[Lingtyp] transcribing songs in linguistics articles

Woodbury, Anthony C woodbury at austin.utexas.edu
Thu Jun 10 18:25:24 UTC 2021

Thanks Adam and Lev. An excellent specific example is:

Barwick, Linda; Birch, Bruce & Evans, Nicholas. 2007. Iwaidja _Jurtbirrk_ songs: Bringing language and music together. Australian Aboriginal Studies 2007/2: 6-34.

Also by Linda:  ‘Including music and the temporal arts in language documentation’, pp. 166-179 in Nick Thieberger, ed. (2012) The Oxford Handbook of Linguistic Fieldwork. OUP.

And from a different era and perspective, there’s also this:

Lerdahl, Fred & Jackendoff, Ray. 1983. A generative theory of tonal music. MIT Press.

Basically, there are many ways of representing music, musical performance, and music in relation to speech, and these multiply even more when you consider work not only by linguists but also linguistic anthropologists and musicologists. The key is to think carefully about what facets of the overall ’text’ you want to consider, highlight, and analyze, and then devise perspicuous ways of showing it. One size does NOT fit all!


On Jun 10, 2021, at 1:00 PM, lingtyp-request at listserv.linguistlist.org<mailto:lingtyp-request at listserv.linguistlist.org> wrote:

Message: 1
Date: Thu, 10 Jun 2021 10:36:36 -0700
From: Lev Michael <levmichael at berkeley.edu<mailto:levmichael at berkeley.edu>>
To: lingtyp at listserv.linguistlist.org<mailto:lingtyp at listserv.linguistlist.org>
Subject: Re: [Lingtyp] Lingtyp Digest, Vol 81, Issue 10
Message-ID: <D70BFC89-4B35-4226-9B7A-F623487BBA8C at berkeley.edu<mailto:D70BFC89-4B35-4226-9B7A-F623487BBA8C at berkeley.edu>>
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Hi Adam,

There is a lot of work on this topic by Americanist linguists and linguistic anthropologists influenced by the ethnopoetics tradition. There are many possible things to mention, but the two following collections will get you into that literature:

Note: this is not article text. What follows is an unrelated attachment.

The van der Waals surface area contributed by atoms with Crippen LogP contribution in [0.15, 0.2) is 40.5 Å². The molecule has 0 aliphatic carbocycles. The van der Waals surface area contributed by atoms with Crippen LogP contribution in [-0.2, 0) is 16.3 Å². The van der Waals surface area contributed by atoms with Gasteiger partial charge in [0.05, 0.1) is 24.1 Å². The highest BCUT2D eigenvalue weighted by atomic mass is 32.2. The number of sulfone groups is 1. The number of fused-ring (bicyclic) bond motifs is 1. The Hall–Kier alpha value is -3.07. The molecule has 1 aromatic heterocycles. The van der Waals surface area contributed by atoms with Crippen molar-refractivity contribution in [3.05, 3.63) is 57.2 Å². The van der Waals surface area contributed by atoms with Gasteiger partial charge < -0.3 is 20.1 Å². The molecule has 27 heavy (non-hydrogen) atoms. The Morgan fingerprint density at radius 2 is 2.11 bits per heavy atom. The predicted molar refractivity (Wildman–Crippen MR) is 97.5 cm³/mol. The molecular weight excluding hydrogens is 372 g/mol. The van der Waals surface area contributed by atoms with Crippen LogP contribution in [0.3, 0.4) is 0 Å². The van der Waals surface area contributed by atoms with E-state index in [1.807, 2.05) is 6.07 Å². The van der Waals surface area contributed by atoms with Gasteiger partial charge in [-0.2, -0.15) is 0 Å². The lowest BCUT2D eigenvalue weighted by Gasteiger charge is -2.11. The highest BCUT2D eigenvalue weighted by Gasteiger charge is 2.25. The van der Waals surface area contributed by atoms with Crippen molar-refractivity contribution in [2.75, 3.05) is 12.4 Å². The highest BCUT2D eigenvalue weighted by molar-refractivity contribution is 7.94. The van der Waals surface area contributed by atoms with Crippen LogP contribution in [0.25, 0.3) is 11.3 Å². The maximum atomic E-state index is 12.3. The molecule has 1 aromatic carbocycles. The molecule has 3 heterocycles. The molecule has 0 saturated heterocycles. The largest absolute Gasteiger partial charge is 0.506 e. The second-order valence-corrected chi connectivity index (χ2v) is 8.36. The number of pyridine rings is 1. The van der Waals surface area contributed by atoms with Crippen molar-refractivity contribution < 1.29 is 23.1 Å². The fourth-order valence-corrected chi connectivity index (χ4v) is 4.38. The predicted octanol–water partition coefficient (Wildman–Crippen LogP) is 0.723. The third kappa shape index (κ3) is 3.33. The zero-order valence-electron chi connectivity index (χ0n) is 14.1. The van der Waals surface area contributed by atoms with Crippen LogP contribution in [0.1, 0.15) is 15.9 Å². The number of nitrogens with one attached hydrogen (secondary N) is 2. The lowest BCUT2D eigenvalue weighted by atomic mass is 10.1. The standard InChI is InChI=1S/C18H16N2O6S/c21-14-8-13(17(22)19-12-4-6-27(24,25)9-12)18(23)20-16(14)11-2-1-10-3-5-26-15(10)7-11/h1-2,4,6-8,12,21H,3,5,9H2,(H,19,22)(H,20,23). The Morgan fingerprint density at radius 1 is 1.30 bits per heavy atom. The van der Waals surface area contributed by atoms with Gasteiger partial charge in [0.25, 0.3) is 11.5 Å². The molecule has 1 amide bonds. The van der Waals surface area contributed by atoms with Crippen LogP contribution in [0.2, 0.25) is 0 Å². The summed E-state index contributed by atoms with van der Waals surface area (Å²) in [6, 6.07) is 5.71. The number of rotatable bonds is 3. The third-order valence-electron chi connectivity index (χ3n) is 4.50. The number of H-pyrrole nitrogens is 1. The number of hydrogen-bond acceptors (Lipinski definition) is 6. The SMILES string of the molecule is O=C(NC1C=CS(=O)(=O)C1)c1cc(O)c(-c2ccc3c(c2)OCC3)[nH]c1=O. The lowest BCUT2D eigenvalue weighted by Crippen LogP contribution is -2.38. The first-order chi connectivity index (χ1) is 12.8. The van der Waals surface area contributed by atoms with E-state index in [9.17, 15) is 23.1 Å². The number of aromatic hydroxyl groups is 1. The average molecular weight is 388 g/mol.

Sherzer, J. and Woodbury, A.C. eds., 1987. Native American discourse: Poetics and rhetoric. Cambridge University Press.

Sherzer, J. and Urban, G. eds., 2010. Native South American discourse. Walter de Gruyter.


Tony Woodbury
Jesse H. Jones Regents Professor in Liberal Arts
The University of Texas at Austin • Department of Linguistics • RLP 4.738
305 E. 23rd St. • STOP B5100 • Austin, Texas 78712 • USA • +1-512-471-1701
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Chatino Project: http://sites.google.com/site/lenguachatino/
Archive of the Indigenous Languages of Latin America: http://www.ailla.utexas.org

This is to respectfully acknowledge and honor the present and past relationships of Native American peoples to the lands on which the University of Texas at Austin now stands, including Tonkawas, Lipan Apaches, Comanches, and others extending back tens of millennia.

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